Storytelling and the Power of Narrative

“Stories are a mechanism that human beings have evolved to package information, explain who we are, how we survived, how we have coped, sometimes succeeded, sometimes not so much. And then, [S]tories help us in sharing that information across time and space.” Liz Neeley, from the Story Collider.

One note, thought on the ethics of storytelling. The storyteller should respect the agency of the listeners. To be ethical and truthful, the narrative, and the story overall, should represent broader truths. No outliers, please; down this path, whereby the story becomes a tool of manipulation. Not helpful. Not honest. Not welcome.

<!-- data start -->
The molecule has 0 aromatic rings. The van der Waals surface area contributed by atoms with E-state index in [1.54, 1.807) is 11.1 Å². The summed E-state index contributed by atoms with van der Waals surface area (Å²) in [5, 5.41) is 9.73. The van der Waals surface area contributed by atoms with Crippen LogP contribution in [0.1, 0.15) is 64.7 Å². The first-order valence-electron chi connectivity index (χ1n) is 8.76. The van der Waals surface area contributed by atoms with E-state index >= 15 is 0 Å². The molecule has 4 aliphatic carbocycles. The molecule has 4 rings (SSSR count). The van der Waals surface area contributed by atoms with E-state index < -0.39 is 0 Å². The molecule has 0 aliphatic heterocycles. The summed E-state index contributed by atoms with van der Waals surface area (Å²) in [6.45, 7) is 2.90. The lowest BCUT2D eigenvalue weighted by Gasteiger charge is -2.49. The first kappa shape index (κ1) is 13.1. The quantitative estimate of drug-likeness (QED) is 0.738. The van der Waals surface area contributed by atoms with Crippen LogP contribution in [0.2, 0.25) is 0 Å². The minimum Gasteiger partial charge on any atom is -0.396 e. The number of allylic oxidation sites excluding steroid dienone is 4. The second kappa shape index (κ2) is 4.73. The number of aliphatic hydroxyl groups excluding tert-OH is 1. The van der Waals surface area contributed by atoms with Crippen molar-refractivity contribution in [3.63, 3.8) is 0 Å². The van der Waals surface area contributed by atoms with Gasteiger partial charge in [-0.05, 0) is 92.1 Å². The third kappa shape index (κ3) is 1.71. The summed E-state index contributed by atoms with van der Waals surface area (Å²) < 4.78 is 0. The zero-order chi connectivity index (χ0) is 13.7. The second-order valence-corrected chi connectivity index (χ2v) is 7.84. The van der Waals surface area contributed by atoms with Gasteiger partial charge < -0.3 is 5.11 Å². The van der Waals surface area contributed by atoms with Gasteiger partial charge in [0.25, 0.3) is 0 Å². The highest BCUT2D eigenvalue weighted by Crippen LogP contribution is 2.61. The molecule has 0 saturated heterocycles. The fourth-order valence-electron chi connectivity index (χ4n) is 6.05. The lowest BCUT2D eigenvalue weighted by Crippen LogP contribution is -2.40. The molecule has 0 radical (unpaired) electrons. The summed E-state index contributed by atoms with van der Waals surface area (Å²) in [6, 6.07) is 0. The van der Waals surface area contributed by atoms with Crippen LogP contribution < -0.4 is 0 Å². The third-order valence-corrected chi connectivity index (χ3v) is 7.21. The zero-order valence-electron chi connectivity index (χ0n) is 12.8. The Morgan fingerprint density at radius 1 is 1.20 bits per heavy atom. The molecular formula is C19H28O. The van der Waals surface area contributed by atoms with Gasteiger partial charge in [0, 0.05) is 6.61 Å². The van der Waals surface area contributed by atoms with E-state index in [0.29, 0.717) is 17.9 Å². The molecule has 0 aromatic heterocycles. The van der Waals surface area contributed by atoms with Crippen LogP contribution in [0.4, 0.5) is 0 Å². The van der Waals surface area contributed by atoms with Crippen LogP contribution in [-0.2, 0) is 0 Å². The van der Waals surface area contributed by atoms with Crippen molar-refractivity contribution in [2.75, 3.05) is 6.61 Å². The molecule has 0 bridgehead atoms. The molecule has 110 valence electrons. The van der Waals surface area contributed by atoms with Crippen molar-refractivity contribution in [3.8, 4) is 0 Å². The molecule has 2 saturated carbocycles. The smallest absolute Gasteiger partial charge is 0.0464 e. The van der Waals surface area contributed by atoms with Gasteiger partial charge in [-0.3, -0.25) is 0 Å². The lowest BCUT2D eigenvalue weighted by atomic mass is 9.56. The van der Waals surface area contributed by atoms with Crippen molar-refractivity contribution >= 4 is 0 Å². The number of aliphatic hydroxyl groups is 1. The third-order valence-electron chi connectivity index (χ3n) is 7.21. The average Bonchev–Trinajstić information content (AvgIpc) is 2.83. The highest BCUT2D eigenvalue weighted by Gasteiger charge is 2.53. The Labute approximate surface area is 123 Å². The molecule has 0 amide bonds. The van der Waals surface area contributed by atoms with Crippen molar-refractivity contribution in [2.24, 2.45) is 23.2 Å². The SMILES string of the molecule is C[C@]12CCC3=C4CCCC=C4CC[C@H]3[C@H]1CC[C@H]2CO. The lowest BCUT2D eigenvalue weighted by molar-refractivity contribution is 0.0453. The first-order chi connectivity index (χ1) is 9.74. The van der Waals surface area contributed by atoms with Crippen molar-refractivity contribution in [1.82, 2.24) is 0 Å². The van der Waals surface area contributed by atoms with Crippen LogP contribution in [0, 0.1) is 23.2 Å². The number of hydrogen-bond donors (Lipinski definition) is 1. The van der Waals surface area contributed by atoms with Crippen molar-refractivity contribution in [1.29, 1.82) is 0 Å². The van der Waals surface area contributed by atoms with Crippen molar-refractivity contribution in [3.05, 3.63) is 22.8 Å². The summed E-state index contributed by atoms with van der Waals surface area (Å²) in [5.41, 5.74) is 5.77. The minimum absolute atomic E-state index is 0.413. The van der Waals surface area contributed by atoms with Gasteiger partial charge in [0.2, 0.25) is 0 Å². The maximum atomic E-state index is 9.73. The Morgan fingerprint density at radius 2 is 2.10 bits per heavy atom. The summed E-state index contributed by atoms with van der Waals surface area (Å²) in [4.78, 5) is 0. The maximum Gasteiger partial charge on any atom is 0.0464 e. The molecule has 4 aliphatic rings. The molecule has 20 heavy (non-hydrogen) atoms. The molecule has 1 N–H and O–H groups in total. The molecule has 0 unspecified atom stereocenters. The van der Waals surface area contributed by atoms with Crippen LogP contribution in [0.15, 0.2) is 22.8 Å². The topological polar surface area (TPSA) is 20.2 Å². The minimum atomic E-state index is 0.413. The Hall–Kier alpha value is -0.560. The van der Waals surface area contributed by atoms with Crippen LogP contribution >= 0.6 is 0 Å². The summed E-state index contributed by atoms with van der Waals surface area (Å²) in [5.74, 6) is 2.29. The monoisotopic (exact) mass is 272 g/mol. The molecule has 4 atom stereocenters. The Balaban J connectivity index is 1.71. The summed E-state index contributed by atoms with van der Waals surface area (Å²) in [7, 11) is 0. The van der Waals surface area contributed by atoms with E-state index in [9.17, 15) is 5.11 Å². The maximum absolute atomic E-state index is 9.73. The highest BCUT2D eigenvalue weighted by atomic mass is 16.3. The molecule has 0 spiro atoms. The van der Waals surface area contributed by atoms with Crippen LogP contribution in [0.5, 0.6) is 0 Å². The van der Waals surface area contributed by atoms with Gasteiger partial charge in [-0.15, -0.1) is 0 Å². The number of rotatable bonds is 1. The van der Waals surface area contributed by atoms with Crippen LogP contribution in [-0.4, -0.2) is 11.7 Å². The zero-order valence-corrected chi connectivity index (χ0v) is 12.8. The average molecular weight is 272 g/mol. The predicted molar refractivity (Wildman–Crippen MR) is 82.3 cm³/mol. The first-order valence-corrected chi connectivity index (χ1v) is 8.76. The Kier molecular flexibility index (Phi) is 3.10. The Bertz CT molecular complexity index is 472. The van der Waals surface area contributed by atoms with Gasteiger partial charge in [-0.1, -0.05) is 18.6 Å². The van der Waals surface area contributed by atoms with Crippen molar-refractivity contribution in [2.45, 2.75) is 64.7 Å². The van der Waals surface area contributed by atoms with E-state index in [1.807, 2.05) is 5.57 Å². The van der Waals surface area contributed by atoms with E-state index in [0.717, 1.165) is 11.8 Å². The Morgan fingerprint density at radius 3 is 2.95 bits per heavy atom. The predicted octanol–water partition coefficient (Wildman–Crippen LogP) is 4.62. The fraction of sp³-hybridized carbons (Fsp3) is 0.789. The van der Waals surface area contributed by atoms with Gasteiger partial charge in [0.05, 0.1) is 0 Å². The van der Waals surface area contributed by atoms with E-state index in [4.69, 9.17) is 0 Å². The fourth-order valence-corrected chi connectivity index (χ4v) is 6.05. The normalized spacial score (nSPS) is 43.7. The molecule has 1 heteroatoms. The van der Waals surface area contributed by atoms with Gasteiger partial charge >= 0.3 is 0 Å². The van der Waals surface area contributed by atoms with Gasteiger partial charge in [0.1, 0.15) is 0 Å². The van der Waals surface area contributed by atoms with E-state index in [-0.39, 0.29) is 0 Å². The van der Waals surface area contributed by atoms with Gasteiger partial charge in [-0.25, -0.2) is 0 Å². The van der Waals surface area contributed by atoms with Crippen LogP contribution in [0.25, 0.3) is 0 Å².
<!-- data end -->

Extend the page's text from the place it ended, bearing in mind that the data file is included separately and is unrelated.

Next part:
The Shortwave intro goes like this:

Storytelling can be a powerful tool to convey information, even in the world of science. It can also shift stereotypes about who scientists are. We talked to someone who knows all about this – Liz Neeley, the Executive Director of Story Collider, a nonprofit focused on telling “true, personal stories about science.”

You can tell the folks at NPR your personal science stories by emailing, shortwave@npr.org. Plus, do some #scicomm with Maddie on Twitter — she’s @maddie_sofia.

This episode below was produced by Rebecca Ramirez and edited by Viet Le.

Check out Story Collider’s website to hear the latest episodes of their podcast and see upcoming live shows.

Here’s the crew at Story Collider —

And here’s the whole piece from NPR Short Wave:

https://www.npr.org/2020/01/13/795977814/your-brain-on-storytelling

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